The majority of derivative instruments carried on the books of brokerages are Level 3 assets. The recent credit crunch has revealed the greater part of these items to be toxic waste, not worth pennies on the dollar of the value that the firms have them listed for in their books. Pressure from shareholder and regulators coupled with the new FASB standard are driving large banks to come clean about the proper value of these assets.

Just how big are the Level 3 assets?

Many of the banks have far more Level 3 assets than they have capital. Some examples that have been talked about in recent articles are provided below:

Citigroup
Equity base: $128 billion
Level 3 assets: $134.8 billion
Level 3 to equity: 105%

Goldman Sachs
Equity base: $39 billion
Level 3 assets: $72 billion
Level 3 to equity ratio: 185%

Morgan Stanley
Equity base: $35 billion
Level 3 assets: $88 billion
Level 3 to equity ratio: 251%

Bear Stearns
Equity base: $13 billion
Level 3 assets: $20 billion
Level 3 to equity ratio: 154%

Lehman Brothers
Equity base: $22 billion
Level 3 assets: $35 billion
Level 3 to equity ratio: 159%

Merrill Lynch
Equity base: $42 billion
Level 3 assets: $35 billion
Level 3 to equity ratio: 38%


This discussion does not even touch on the problems with Level 2 assets; many of these have lost value and are distressed. The disconcerting situation with Level 3 alone makes it evident that there are still significant write-downs at these firms which must occur. Recent information points to an expectation of losses over $500 billion across the sector. Some banking entities may be in such poor shape that they topple or are forced to merge.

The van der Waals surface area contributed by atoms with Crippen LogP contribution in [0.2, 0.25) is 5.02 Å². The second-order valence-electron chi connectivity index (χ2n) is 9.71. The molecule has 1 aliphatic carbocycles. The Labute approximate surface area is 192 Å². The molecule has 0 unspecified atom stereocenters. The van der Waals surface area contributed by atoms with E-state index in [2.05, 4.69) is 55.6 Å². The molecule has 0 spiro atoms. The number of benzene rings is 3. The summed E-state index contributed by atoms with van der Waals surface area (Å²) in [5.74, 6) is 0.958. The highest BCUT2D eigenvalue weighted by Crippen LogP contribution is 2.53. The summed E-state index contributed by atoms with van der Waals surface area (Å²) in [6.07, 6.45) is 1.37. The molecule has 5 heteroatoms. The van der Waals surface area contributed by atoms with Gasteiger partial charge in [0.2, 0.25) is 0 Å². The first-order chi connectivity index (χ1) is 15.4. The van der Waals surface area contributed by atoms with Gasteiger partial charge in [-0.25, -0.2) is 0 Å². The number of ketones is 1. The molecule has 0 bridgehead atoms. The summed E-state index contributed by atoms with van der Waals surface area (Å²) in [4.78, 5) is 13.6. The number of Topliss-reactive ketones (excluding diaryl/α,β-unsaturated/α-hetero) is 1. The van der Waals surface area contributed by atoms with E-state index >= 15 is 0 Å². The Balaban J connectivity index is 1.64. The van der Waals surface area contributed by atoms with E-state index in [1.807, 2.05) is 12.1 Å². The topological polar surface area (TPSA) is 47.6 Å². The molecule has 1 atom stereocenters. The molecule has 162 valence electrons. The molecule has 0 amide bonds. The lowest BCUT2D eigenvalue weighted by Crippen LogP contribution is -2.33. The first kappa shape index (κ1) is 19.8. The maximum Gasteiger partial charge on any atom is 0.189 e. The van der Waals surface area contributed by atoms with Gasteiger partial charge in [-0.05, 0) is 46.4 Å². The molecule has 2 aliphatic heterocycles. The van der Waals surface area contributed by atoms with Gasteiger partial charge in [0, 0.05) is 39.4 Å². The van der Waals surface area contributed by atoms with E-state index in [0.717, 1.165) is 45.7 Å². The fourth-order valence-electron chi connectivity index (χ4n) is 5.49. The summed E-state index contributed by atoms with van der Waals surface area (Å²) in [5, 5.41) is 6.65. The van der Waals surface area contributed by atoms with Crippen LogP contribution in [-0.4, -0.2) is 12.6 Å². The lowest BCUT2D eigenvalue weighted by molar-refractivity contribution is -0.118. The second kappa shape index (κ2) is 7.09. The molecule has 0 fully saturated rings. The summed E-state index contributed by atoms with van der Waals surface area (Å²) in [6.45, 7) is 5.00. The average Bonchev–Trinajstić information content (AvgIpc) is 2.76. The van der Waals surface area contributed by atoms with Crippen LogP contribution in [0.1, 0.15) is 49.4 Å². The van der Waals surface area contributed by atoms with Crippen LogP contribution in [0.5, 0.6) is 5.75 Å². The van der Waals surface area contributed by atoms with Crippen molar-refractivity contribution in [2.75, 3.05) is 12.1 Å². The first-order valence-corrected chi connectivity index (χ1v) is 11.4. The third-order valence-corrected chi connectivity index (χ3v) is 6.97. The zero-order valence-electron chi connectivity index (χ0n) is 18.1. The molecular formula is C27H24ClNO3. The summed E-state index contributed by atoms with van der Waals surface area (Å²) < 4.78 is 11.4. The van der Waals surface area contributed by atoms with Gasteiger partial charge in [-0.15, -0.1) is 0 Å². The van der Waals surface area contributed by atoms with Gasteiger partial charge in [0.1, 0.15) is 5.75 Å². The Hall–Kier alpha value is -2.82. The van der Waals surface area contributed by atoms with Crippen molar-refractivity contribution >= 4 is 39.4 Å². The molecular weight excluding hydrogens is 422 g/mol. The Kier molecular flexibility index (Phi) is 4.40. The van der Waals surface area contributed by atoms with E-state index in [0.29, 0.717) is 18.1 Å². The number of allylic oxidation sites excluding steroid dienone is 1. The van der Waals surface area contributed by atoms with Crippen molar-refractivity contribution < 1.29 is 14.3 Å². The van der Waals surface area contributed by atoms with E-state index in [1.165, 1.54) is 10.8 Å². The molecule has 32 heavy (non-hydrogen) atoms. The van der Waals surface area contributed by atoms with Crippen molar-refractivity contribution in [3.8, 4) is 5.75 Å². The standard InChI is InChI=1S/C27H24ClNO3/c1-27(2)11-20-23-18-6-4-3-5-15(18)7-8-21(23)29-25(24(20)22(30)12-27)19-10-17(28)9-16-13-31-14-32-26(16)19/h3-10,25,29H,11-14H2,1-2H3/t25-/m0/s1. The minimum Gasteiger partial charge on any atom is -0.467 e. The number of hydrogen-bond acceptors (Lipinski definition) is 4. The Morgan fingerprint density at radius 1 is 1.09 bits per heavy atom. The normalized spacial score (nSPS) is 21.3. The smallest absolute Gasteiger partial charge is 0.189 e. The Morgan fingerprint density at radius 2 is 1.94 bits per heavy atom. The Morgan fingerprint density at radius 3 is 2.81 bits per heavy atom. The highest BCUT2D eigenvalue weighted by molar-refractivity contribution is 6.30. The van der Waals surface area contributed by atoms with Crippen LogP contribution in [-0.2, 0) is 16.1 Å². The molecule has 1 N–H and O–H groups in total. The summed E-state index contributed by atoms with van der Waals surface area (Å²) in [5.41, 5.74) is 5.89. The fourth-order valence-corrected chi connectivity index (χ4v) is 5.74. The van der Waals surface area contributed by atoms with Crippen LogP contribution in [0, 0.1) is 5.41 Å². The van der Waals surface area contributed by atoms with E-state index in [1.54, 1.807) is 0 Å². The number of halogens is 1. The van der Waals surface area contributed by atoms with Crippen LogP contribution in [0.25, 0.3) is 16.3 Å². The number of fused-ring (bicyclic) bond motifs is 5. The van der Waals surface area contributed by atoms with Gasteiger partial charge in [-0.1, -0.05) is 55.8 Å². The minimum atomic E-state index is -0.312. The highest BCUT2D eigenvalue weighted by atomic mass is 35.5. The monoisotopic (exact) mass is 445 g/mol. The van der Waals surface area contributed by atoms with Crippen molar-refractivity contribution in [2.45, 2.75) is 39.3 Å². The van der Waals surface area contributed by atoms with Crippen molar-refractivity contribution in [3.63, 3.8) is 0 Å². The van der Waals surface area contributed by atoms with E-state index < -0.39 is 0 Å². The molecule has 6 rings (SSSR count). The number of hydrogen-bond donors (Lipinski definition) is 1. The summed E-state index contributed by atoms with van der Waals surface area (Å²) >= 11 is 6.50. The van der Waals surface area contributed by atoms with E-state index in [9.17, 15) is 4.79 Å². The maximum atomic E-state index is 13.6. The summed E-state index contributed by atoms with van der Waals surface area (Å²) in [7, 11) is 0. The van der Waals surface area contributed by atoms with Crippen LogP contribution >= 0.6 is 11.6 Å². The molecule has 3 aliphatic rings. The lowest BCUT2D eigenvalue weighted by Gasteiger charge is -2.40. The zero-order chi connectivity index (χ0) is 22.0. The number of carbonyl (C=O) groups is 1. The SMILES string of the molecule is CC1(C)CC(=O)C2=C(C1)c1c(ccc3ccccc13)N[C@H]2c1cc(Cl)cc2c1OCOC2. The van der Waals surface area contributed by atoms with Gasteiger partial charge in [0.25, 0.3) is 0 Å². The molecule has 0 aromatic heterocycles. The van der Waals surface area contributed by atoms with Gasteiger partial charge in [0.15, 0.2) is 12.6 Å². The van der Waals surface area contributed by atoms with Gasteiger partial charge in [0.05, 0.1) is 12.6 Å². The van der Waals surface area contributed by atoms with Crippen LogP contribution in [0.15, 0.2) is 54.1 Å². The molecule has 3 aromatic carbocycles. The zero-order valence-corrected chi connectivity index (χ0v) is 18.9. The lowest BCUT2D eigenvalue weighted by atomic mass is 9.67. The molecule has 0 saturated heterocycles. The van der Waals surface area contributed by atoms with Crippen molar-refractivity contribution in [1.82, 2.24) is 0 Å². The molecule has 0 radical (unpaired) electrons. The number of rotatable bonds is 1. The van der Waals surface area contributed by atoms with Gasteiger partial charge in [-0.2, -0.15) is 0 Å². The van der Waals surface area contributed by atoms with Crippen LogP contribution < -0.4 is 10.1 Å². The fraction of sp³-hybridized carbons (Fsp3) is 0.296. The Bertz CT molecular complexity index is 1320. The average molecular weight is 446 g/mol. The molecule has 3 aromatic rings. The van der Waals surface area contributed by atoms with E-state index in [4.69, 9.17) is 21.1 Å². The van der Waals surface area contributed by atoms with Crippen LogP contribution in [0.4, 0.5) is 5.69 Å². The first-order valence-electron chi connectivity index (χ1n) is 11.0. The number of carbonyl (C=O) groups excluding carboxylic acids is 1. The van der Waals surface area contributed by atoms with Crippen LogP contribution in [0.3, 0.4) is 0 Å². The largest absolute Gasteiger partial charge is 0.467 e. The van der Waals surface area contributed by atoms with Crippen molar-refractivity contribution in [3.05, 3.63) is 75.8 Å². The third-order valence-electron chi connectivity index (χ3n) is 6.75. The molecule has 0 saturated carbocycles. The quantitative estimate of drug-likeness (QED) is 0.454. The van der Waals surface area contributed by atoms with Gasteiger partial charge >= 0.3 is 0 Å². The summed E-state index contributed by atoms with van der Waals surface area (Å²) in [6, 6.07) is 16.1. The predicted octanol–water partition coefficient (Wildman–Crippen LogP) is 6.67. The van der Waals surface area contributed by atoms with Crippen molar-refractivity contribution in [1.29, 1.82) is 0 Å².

In some sense the situation is both a liquidity crisis as well as a confidence crisis. Banks agreed to create the Super-SIV fund to improve liquidity, but the effective traction on implementation has been slow. Confidence further erodes with the continuing stream of bad news, and is not likely to improve over the upcoming month as banks reveal further losses. All of this leads to the likely situation of the credit crunch continuing for the forseeable future and having a broader economic impact.


Reference:
FASB - Summary of Statement 157
http://www.fasb.org/st/summary/stsum157.shtml

FASB FAS 157 - Fair Value Measurements
http://www.fasb.org/pdf/fas157.pdf

Warning: Etrade

A good number of people use E-Trade for banking services as well as their brokerage. The bad news is there is a high probability that E-Trade is heading for bankruptcy and their banking deposits over the $100,000 FDIC limit are not safe.

"Citi Investment Research analyst Prashant Bhatia cut E-Trade's rating to "Sell" from "Hold." Bhatia said there is a 15 percent chance E-Trade will have to declare bankruptcy".

I would urge that investors take immediate steps to transfer bank deposit assets out of E-Trade that are above the $100,000 limit. Also keep in mind that money kept in money market accounts at E-Trade that are not backed by FDIC insurance may not be secure.

Out of the Gate: E-Trade Financial Falls
http://biz.yahoo.com/ap/071112/apfn_e_trade_out_of_the_gate.html

"Half of deposit accounts, representing about $15 billion, are higher than the Federal Deposit Insurance Corp.'s $100,000 threshold."

Sunday, November 11, 2007

Parallels: Winning Traits